So many choices, so little money. If you can help it, don’t let the budget crunch at the end of the fiscal year keep you from investing in the future. Consider setting up your own Discovery display of new authors. We can help ensure their hard work is rewarded with a readership.
If conspiracy stories resonate with your readers, there are riveting possibilities here, both historical and current. For sheer intrigue, you’d be hard-pressed to find a period more steeped in it than the Tudor era, so dip into Elizabeth Adair’s The Sun and Stars for a castle spy delight. For those suspecting agribusiness of big plots against the world’s food supply, may I recommend Jeanne Matthews’s Bonereapers? And for political whack jobs, you absolutely have to meet some of the characters in Kirk Russell’s San Francisco‚ based Counterfeit Road.
The specter of Vietnam hangs over many a crime novel, no doubt because of the authors’ personal histories. Consider the moral quandaries that Russell Hill poses in his latest noir, Deadly Negatives. Stephanie Jaye Evans brings the war home to Texas in Faithful Unto Death. And some of Kirk Russell’s characters in Counterfeit Road have never stopped fighting at all.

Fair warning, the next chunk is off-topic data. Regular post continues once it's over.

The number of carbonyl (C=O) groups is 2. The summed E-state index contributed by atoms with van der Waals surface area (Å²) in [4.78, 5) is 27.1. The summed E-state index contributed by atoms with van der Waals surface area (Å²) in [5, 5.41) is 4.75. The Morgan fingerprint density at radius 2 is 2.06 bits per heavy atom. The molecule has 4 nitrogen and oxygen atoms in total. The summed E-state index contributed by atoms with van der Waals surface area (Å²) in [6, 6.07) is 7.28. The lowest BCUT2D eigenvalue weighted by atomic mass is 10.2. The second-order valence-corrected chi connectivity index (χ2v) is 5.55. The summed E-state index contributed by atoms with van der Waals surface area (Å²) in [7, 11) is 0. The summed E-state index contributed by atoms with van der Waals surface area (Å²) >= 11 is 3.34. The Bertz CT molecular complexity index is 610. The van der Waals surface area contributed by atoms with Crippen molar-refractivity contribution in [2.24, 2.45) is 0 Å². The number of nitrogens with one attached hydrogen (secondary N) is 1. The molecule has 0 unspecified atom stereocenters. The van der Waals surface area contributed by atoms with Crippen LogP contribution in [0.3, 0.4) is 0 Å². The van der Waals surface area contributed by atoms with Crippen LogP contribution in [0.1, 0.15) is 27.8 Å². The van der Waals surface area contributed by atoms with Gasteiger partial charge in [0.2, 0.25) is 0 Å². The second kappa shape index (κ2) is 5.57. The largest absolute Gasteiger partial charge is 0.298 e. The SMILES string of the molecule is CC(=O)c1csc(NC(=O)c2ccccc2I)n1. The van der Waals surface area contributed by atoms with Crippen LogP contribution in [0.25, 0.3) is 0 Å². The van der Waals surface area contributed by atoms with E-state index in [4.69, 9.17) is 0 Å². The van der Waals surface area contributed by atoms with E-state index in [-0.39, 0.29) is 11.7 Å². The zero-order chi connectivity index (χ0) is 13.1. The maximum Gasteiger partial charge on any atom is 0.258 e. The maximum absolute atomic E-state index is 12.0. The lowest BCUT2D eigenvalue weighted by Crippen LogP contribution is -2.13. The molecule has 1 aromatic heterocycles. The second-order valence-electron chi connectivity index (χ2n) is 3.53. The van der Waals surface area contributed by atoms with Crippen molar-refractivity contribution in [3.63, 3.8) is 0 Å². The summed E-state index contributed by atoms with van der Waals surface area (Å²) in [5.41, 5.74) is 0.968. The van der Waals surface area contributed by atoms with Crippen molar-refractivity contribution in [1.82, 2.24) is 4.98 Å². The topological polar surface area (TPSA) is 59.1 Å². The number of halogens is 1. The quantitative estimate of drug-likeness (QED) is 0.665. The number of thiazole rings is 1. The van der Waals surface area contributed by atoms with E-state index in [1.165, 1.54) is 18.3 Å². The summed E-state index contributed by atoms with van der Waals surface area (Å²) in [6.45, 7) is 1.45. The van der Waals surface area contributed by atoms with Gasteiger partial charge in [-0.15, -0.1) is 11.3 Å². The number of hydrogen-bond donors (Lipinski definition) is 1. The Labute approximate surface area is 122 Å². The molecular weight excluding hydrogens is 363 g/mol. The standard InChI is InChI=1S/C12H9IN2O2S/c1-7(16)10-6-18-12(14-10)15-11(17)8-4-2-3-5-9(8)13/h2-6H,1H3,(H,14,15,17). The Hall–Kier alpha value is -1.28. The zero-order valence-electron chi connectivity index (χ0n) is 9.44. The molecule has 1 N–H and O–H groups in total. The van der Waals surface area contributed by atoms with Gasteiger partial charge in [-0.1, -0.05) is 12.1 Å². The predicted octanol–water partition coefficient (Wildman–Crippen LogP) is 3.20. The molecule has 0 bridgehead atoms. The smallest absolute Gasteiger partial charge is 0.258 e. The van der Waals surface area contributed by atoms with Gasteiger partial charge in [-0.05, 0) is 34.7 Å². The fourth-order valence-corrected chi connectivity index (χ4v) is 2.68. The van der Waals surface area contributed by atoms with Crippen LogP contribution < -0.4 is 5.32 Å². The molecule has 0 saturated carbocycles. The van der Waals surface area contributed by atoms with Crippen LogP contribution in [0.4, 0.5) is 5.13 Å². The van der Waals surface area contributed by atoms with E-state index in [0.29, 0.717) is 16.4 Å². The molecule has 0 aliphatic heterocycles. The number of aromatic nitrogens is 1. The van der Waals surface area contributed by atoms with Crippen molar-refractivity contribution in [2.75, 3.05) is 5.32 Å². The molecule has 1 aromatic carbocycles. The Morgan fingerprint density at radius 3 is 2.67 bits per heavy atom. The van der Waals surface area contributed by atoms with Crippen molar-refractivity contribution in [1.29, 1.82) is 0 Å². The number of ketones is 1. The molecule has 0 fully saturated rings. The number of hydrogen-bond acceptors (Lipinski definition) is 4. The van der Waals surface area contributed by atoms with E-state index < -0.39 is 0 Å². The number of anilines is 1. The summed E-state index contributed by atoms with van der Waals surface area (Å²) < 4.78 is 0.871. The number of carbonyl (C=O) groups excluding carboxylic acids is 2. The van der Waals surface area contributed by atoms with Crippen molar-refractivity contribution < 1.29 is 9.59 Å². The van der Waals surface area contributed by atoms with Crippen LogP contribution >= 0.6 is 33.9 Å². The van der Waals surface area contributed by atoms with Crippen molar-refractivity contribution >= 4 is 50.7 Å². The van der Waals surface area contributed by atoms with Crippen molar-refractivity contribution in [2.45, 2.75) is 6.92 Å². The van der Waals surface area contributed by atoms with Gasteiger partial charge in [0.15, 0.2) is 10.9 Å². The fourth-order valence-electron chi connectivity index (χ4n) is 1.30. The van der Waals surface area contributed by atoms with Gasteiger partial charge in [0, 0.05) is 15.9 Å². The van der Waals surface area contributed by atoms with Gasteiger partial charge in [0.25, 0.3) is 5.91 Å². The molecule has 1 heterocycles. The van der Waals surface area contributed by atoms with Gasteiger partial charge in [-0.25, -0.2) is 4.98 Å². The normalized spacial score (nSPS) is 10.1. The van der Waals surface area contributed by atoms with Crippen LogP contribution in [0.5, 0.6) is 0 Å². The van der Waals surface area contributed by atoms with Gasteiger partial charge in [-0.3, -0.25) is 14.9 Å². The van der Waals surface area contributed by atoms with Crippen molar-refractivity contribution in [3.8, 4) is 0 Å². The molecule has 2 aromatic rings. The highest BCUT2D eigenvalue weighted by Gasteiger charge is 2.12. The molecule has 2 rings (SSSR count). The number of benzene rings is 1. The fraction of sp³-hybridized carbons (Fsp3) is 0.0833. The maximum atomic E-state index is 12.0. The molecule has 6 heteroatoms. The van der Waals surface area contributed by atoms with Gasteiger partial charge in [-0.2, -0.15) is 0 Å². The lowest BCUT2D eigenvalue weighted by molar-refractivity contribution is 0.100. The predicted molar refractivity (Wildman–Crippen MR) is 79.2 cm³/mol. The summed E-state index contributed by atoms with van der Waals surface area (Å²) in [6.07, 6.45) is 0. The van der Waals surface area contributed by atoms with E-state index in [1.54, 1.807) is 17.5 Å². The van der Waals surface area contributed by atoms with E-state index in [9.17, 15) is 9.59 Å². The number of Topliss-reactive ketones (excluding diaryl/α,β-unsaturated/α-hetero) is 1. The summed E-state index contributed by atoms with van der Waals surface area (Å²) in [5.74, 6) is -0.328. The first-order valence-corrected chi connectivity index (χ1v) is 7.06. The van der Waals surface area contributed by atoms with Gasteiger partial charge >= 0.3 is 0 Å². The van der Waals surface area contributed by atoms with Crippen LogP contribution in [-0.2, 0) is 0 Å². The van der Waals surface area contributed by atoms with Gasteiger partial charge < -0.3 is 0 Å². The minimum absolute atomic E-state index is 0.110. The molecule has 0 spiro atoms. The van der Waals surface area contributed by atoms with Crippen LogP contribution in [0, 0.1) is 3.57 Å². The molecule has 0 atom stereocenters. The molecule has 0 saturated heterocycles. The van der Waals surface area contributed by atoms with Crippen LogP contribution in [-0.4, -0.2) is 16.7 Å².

Finally, don’t mess with old people. Gerald Elias’s blind amateur sleuth, Daniel Jacobus, uses his extra-sharp other senses to bring a conductor to his knees in Death and Transfiguration. Almost-senior sleuths Ada and Lil defend their older friends’ interests in Charles Atkins’s Vultures at Twilight. Barry Fantoni has come up with an 87-year-old sleuth for the Miami crowd; check out Harry Lipkin, Private Eye. The titular character in Colin Cotterill’s newest Jimm Juree series entry, Grandad, There’s a Head on the Beach, might be retired from the police force, but he is not slowing down. And Susan Oleksiw’s loyal protagonist, Anita Ray, won’t rest until she figures out who’s swindling her great-aunt in The Wrath of Shiva.
Not unlike the seed vault in Jeanne Matthews’s mystery, libraries collect rare and wonderful finds. But, of course, we want to disseminate our new items, not squirrel them away. So, happy lending‚ and share some new reads this month!
OUT AND ABOUT
This year, Bloody Words, Canada’s oldest and largest mystery gathering, meets in Toronto June 1‚ 3 (bloodywords2012.com). Getting into the Malice Domestic mood, the group is now honoring what it calls the Bony Blithe Light Mystery Award. Nominees are:
Janet Bolin, Dire Threads: A Threadville Mystery (Berkley Prime Crime) Alan Bradley,
A Red Herring Without Mustard (Doubleday Canada)
Gloria Ferris,Cheat the Hangman (Imajin Bks.) Mary Jane Maffini,
The Busy Woman’s Guide to Murder: A Charlotte Adams Mystery (Berkley Prime Crime) Phyllis Smallman,
Champagne for Buzzards: A Sherry Travis Mystery (McArthur & Co.)
Also meeting in Toronto, the Crime Writers of Canada announced the Arthur Ellis Award winners on May 31. Click here for the shortlist.
Just around the corner: ThrillerFest will be back in New York City, running July 11‚ 14. Visit the website for a look at the group’s award nominees. And are you subscribing to ITW’s monthly webzine, The Big Thrill?
Elias, Gerald. Death and Transfiguration: A Daniel Jacobus Mystery. Minotaur: St. Martin’s. Jun. 2012. c.336p. ISBN 9780312678357. $26.99. M